Ye fair, draw near, let May's example move Your gentle minds to pity those who love ! Had some fierce tyrant in her stead been found, The poor adorer sure had hang'd or drown'd: But she, your sex's mirror, free from pride, Was much too meek to prove a homicide.

But to my tale : Some ages have defin'd Pleasure the sovereign bliss of human kind : Our knight (who study'd mucli, we may suppose) Deriv'd his high philosophy from those ; For, like a prince, he bore the vast expense Of lavish pomp, and proud magnificence: His house was stately, his retinue gay; Large was his train, and gorgeous his array. His spacious garden made to yield to none, Was compass'd round with walls of solid stone; Priapus could not half describe the grace (Though god of gardens) of this charming place:

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A place to tire the rambling wits of France
In long descriptions, and exceed romance ;
Enough to shame the gentlest bard that sings
Of painted meadows, and of purling springs.

Full in the centre of the flow'ry ground,
A crystal fountain spread its streams around,
The fruitful banks with verdagt laurels crown'd;
About this spring (if ancient fame say true)
The dapper elves their moon-light sports pursue ;
Their pigmy king, and little fairy queen,
In circling dances gambol'd on the green,
While tuneful sprites a merry concert made,
And airy music warbled through the shade.

Hither the noble knight would oft repair
(His scene of pleasure, and peculiar care),
For this he held it dear, and always bore
The silver key that lock'd the garden door.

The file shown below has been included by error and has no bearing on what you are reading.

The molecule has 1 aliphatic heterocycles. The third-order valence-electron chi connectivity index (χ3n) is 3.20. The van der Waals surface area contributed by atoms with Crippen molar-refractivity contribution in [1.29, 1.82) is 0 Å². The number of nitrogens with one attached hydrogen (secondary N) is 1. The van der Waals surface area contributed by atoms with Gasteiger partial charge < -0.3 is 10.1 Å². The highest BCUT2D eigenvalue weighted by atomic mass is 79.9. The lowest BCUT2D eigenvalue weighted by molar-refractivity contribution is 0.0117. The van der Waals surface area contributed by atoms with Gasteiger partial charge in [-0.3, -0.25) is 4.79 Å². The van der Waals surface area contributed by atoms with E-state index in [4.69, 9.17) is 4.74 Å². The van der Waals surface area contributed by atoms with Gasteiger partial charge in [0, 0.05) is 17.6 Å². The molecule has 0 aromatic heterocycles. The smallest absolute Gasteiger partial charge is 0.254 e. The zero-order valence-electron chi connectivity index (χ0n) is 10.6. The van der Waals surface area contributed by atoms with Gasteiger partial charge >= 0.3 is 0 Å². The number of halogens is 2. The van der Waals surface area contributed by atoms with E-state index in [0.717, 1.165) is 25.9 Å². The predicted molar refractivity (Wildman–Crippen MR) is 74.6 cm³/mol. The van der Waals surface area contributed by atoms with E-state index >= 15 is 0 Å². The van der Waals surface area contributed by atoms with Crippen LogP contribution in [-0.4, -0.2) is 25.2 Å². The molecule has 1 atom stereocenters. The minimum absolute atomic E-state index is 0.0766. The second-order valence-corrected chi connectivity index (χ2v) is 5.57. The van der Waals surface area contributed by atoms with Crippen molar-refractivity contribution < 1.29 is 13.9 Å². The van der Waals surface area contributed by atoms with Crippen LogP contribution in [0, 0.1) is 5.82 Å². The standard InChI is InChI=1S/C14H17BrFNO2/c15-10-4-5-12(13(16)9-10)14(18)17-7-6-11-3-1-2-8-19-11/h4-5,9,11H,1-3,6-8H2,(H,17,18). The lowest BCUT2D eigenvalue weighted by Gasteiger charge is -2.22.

To this sweet place, in summer's sultry heat,
He us'd from noise and business to retreat;
And here in dalliance spend the live-long day,
Solus cum sola, with his sprightly May:
For whate'er work was undischarg'd a-bed,
The duteous knight in this fair garden sped.

but, ah! what mortal lives of bliss secure ?
How short a space our worldly joys endure !
O Fortune, fair, like all thy treacherous kind,
But faithless still, and wavering as the wind !
O painted monster, form'd mankind to cheat
With pleasing poison, and with soft deceit !
This rich, this amorous, venerable knight,
Admidst his ease, his solace, and delight,
Struck blind by thee, resigns his days to grief,
And calls on death, the wretch's last relief.

The rage of jealously then seiz'd his mind,
For much he fear'd the faith of womankind.
His wife, not suffer'd from his side to stray,
Was captive kept; he watch'd her night and day,
Abridg'd her pleasures, and confin’d her sway.
Full oft in tears did hapless May complain,
And sigh'd full oft; but sigh'd and wept in vain :

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She look'd on Damian with a lover's eye ;
For, oh, 'twas fix'd, she must possess or die !
Nor less impatience vex'd her amorous 'squire,
Wild with delay, and burning with desire.
Watch'd' as she was, yet could he not refrain
By secret writing to disclose his pain:
The dame by signs reveal'd her kind intent,
Till both were conscious what each other meant.

Ah! gentle knight, what could-thy eyes avail,
Though they could see as far as ships can sail ?
'Tis better, sure, when blind, deceiv'd to be,
Than be deluded when a man can see !

Argus himself so cautious and so wise,
Was over-watch'd, for all his hundred eyes :
So many an honest husband may, 'tis known,
Who, wisely, never thinks the case his own.

The dame at last, by diligence and care,
Procur'd the key her knight was wont to bear;
She took the war is in wax before the fire,
And gave th' impression to the trusty 'squire.
By means of this, some wonder shall appear,
Which in due place and season, you may hear.

Well sung sweet Ovid, in the days of yore,
What slight is that, which love will not eeplore ?
And Pyramus and Thisbe plainly show
The feats true lovers, when they list, can do:
Though watch'd and captive, yet in spite of all,
They found the art of kissing through a wall.

But now no longer from our tale to stray;
It happ'd, that once upon a summer's day,
Our reverend knight was urg'd to amorous play:
He rais'd his spouse ere matin-bell was rung,
And thus his morning canticle he sung:
• Awake, my love, disclose thy radiant eyes;
Arise, my wife, my beauteous lady, rise !
Hear how the doves with pensive notes complain,
And in soft murmurs tell the trees their pain :
The winter's past; the clouds and tempests fly;
The sun adorns the fields, and brightens all the sky.